The handshake is firm, the smile endearing, the greeting genuine. When Charlie Abell heard some travel writers were coming to his hometown of Whitefish, Montana, he insisted on showing them around Whitefish Lake in his boat. So bundle up against the autumn wind, grab yourself a beer from the hold, and enjoy the ride.
You start at City Beach, where there's a public swimming area and a hamburger stand. There used to be a good restaurant over there to the right, but it got torn down and replaced by some condos. And it's right there that you detect in the voice of the locals the slightest ... Tension? Worry? Curiosity?
The folks in Whitefish have always sort of been on their own. It was a railroad town when it got started in the 1890s. Then it was a timber town. But the railroad got automated, and the timber got wiped out by regulations and big corporations that didn't manage the forests right, and Whitefish was left sort of ... out there.
But few places, and especially places like Whitefish, stay "undiscovered." And when a place gets "discovered," the money comes in to gobble up the good land and drive the prices into the stars. Then somebody wants to develop million-dollar homes up at the ski hill or along the new golf courses.
So as Charlie Abell points out the homes of the rich and famous -- NFL players, TV folks, movie stars, stock market wizards -- you have to wonder what he's thinking. Sometimes you sense a simple admiration for the homes and their occupants; other times you sense he's wondering what people do with all that money.
Charlie's grandfather came to town in 1913 as a machinist with the Great Northern Railroad. He raised Charlie's dad in a house on the lakeshore. Charlie's mom and dad built a house there in the 1930s "on their honeymoon," from timber they cut on the property. Charlie grew up there and married, literally, the girl next door. Now they have another house on the lake, and Charlie is the "president/CEO/sweeper/paycheck deliverer" at the Whitefish Credit Union.
At one point, you come to a place on the lake where there are no houses, and you ask Charlie about it. "That's privately owned," he says. And who owns it? "We do." That, he says, is why it's in pristine natural condition; he hopes his kids will keep it that way. God knows they've had offers.
Charlie is something of a caretaker of the lake. Somebody asked about the rope swing, and Charlie said he'll keep taking it down as long as people keep putting it up. "Liability," he says. He tells another story about "some teenagers who like to cuss" starting a bonfire in the middle of wildfire season. Charlie, in what I suspect is an understatement, says he pulled up in his boat "and discussed it with them."
You look down into the water and you can see the bottom at about 30 feet. Charlie says it used to be a little clearer. He says you can still drink it, though. The county doctor used to pipe it right into his house. As for the fishing, it ain't what it used to be. But that's because the Fish and Game Department introduced some kind of shrimp to the lake, since in some Canadian lakes the kokanee salmon eat those shrimp and get real big. Problem was, Whitefish isn't a Canadian lake, and because of some subtle differences the result was "they destroyed a great fishery." The record for a lake trout in Whitefish Lake is 42 pounds, but Charlie says you won't get anything bigger than about 12 pounds anymore.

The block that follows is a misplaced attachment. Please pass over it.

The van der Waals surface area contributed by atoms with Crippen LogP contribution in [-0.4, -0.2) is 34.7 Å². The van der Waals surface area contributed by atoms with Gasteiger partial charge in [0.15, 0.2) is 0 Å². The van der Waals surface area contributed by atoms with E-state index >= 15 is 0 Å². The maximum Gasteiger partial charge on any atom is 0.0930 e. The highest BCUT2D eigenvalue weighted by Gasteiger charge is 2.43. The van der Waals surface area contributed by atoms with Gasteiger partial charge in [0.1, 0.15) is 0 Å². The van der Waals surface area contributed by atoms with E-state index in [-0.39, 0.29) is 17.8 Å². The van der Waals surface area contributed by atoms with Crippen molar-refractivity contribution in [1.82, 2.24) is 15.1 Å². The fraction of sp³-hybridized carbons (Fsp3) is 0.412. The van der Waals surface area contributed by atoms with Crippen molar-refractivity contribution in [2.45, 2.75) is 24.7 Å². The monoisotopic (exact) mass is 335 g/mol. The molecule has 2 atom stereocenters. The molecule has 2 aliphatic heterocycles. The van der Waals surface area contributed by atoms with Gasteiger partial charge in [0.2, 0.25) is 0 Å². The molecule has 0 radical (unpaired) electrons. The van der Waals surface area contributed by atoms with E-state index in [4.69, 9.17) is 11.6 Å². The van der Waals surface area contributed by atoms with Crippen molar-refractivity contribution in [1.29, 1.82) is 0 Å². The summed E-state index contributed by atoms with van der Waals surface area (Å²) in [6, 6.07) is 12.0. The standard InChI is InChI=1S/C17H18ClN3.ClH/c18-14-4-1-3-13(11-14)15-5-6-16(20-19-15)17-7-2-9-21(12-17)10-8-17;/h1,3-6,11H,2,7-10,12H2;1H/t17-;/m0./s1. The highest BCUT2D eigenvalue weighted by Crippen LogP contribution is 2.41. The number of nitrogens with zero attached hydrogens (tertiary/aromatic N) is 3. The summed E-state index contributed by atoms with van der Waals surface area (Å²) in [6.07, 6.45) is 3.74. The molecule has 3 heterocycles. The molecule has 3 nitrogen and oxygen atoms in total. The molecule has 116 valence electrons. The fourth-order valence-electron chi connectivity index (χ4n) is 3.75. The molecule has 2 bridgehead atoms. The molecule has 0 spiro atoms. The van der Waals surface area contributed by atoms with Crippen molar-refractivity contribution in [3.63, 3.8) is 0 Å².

Of course, there are other things to do on the lake. You can take a twilight cruise or rent a canoe or sea kayak. The lake is seven miles long but has about 25 miles of shoreline, and generally the water is pretty calm. There's a rustic state park and plenty of little bays to explore. Or you can follow the Whitefish Canoe Trail. It starts at the head of the lake where Swift Krik and Lazy Krik come in -- Charlie insists that it's krik, not creek -- and you can paddle into the flat Whitefish River, get out at one of the town's parks, get something to eat, then finish the trip.
At the end of our trip, Charlie's wife is at the dock to meet us. We bid Charlie farewell and head into town for dinner. But his wife jumps into the boat with their dinner; they'll be dining on the lake this evening. There might be, somewhere, tension about the future of Whitefish and its lake, but you'd never know it at a time like this.
It seems that old Montana and new Montana are meeting up in Whitefish these days. My advice is to explore both. New Montana will greet you right off the plane and be somewhat tough to avoid, although plenty easy to enjoy. To visit old Montana, stop in the credit union in Whitefish sometime and say howdy to Charlie.